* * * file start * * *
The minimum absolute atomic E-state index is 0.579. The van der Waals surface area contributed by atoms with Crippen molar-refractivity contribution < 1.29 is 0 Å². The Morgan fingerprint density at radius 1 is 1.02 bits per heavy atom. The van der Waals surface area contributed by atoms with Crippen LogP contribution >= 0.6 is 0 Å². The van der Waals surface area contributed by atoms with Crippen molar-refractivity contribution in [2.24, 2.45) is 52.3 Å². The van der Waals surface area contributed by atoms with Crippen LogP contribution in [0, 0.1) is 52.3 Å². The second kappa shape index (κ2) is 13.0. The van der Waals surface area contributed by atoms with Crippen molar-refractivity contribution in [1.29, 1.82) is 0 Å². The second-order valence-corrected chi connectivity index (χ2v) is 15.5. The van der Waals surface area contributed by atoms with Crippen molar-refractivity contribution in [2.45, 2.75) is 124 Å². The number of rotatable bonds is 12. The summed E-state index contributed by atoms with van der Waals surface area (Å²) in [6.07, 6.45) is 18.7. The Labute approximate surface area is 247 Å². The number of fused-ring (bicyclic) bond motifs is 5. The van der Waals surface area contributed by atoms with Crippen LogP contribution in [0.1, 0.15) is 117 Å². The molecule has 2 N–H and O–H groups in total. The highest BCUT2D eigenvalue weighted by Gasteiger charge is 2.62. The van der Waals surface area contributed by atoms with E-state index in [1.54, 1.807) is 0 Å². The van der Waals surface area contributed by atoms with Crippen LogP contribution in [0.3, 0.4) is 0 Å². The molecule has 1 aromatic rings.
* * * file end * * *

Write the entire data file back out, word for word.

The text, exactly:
The minimum absolute atomic E-state index is 0.579. The van der Waals surface area contributed by atoms with Crippen molar-refractivity contribution < 1.29 is 0 Å². The Morgan fingerprint density at radius 1 is 1.02 bits per heavy atom. The van der Waals surface area contributed by atoms with Crippen LogP contribution >= 0.6 is 0 Å². The van der Waals surface area contributed by atoms with Crippen molar-refractivity contribution in [2.24, 2.45) is 52.3 Å². The van der Waals surface area contributed by atoms with Crippen LogP contribution in [0, 0.1) is 52.3 Å². The second kappa shape index (κ2) is 13.0. The van der Waals surface area contributed by atoms with Crippen molar-refractivity contribution in [1.29, 1.82) is 0 Å². The second-order valence-corrected chi connectivity index (χ2v) is 15.5. The van der Waals surface area contributed by atoms with Crippen molar-refractivity contribution in [2.45, 2.75) is 124 Å². The number of rotatable bonds is 12. The summed E-state index contributed by atoms with van der Waals surface area (Å²) in [6.07, 6.45) is 18.7. The Labute approximate surface area is 247 Å². The number of fused-ring (bicyclic) bond motifs is 5. The van der Waals surface area contributed by atoms with Crippen LogP contribution in [0.1, 0.15) is 117 Å². The molecule has 2 N–H and O–H groups in total. The highest BCUT2D eigenvalue weighted by Gasteiger charge is 2.62. The van der Waals surface area contributed by atoms with E-state index in [1.54, 1.807) is 0 Å². The van der Waals surface area contributed by atoms with Crippen LogP contribution in [0.3, 0.4) is 0 Å². The molecule has 1 aromatic rings.